Intellectual Property [‘IP’] refers to any creation or product of using the mind and presenting a new literary or artistic work, invention, design, symbol, images, or even names. This work is like any other property, and thus IP rights are provided for exclusive control and protection of such intangible assets. Article 27 of The Universal Declaration of Human Rights provides the author with “the right to the protection of the moral and material interests resulting from any scientific, literary or artistic production”. For something to be considered as an IP, mere intangibility does not suffice. In addition to that, the subject matter ought to be ‘distinctive’, being inventive or appealing to the eye or original or something with a reputation that helps consumers to distinguish.
IP Law allows the owners or creators to protect and benefit from their work or invention by getting the work copyrighted, patented, or trademarked. The purpose of IP Law is to provide rules to help secure and enforce legal rights to the author’s artistic works, inventions, and designs. There are three significant parts to IP law that have expanded now, and ten more types are added to it.
The three essential components are trademarks, patents, and copyrights. Trademarks are used to protect symbols, names, and slogans different from the generic and descriptive marks, which do not qualify for protection. This is because the purpose of registering a trademark is to prevent confusion and avoid deceptive advertising which helps consumers to distinguish between various brands available in the market.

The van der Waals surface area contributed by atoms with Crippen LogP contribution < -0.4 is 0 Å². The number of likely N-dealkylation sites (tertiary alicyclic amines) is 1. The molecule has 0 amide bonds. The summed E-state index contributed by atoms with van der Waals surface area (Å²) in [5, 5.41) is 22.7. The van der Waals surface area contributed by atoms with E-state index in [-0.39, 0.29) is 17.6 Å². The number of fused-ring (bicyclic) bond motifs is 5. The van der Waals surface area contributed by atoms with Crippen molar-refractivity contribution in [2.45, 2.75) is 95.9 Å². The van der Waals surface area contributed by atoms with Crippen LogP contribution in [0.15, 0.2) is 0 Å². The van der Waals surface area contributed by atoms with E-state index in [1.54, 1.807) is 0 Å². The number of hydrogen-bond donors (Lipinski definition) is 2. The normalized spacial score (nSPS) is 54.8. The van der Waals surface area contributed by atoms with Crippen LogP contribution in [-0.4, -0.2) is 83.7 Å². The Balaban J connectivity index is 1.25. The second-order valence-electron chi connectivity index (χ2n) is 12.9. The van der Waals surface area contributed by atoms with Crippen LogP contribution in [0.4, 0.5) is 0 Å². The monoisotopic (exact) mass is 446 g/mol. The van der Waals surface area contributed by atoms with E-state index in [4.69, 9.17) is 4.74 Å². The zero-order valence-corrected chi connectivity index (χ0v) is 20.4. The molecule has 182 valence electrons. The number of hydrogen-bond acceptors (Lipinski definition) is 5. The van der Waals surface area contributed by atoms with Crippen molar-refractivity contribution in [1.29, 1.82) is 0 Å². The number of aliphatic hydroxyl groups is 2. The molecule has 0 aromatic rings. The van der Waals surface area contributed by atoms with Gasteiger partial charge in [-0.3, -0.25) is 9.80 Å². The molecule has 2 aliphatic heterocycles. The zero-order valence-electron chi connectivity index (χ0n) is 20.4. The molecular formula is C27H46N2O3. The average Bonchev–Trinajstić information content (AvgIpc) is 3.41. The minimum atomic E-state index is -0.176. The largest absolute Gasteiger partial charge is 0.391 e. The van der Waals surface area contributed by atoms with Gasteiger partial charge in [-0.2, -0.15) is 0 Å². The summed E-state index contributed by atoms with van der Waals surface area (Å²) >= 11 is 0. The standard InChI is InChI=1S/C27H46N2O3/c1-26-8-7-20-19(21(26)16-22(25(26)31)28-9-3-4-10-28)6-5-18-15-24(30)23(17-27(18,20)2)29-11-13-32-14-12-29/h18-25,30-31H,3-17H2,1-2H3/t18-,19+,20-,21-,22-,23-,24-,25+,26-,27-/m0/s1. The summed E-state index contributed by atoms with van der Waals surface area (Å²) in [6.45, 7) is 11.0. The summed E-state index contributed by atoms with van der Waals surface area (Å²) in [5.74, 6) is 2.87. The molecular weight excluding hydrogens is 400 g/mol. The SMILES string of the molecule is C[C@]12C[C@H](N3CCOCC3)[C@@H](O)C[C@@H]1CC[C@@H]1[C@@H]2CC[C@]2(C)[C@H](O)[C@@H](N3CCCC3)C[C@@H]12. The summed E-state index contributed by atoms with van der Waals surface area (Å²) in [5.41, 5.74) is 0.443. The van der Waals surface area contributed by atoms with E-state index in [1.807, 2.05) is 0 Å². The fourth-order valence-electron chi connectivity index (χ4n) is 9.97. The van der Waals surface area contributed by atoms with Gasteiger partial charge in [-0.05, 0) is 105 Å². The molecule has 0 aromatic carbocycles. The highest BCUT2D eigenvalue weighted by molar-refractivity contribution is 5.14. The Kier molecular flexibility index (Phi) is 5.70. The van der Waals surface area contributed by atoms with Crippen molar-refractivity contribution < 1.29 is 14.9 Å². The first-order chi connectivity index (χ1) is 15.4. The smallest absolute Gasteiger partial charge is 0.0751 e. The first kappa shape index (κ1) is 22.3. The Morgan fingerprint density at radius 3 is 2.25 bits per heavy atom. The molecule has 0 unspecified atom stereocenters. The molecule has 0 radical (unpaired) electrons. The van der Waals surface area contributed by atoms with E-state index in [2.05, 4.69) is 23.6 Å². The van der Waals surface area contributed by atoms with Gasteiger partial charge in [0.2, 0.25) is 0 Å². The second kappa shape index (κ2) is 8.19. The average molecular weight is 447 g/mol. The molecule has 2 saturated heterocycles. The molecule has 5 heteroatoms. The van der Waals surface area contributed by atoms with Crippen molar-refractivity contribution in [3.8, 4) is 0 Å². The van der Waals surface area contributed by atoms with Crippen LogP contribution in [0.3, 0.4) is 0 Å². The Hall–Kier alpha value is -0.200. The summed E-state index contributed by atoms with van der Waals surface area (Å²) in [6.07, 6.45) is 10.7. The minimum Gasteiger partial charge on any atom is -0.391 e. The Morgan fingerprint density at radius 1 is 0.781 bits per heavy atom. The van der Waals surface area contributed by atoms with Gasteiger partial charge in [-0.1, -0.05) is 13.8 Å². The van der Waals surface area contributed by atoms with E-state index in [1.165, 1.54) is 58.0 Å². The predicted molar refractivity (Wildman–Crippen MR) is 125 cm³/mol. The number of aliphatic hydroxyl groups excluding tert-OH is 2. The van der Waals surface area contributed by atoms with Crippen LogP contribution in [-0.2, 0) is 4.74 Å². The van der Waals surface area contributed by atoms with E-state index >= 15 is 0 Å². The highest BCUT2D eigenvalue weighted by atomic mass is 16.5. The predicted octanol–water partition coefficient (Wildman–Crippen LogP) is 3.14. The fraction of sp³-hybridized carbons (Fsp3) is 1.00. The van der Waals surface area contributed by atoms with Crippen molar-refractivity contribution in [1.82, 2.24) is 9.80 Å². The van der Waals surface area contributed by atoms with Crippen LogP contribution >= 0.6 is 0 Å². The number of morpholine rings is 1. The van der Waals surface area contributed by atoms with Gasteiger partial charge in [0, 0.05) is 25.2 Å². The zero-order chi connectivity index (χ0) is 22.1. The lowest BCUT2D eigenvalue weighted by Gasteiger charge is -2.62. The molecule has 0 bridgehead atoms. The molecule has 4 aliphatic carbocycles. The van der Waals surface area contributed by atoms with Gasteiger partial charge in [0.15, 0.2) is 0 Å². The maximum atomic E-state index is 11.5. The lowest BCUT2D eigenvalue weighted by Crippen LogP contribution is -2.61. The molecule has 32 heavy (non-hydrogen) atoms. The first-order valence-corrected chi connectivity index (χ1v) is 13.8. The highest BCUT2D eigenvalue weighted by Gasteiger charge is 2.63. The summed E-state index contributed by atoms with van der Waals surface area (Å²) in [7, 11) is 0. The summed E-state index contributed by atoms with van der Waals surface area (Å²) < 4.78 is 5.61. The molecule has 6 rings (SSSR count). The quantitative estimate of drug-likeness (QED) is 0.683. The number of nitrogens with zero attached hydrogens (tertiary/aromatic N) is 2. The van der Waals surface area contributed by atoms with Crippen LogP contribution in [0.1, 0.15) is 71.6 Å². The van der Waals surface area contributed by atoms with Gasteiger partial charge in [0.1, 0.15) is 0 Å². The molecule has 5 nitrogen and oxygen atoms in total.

Patents are given to inventions which could include machines, manufactured goods, machines, etc. This gives the inventors the right to use their product in the market and allows them to derive profit from the same. A patent can be denied if the invention or the product is plain and obvious, not utile, or even morally offensive.
Copyright protection is available for a literary and artistic work that has been captured in a fixed medium. It applies to work of writing, music, movies and pictures, architecture in any such similar intellectual and artistic expressions. Even unpublished works can get copyright protection. Usually, copyright protection is provided for the duration of life of the author/creator plus seventy years after his death.
Overlaps in IP Law
An overlap happens when different IP rights vest the power in the owner over a single object or subject matter. Broadly, overlap exists when two or more IP regimes give protection over the same subject matter. It arises when an IP rights holder puts forward his right under more than one doctrine of IP law. There can be various overlaps between different federals of IP law, as discussed above. This means that there can be an overlap in the protection granted by the IP law on an object, invention, or discovery. For instance, both copyright law and patent law provide protection to software, and similarly, both copyright and trademark laws can protect logos. This overlapping of rights means that not only the creator or inventor will enjoy benefits flowing from both the regimes but also, the benefit otherwise flowing to consumers, other creators & competitors will be withheld.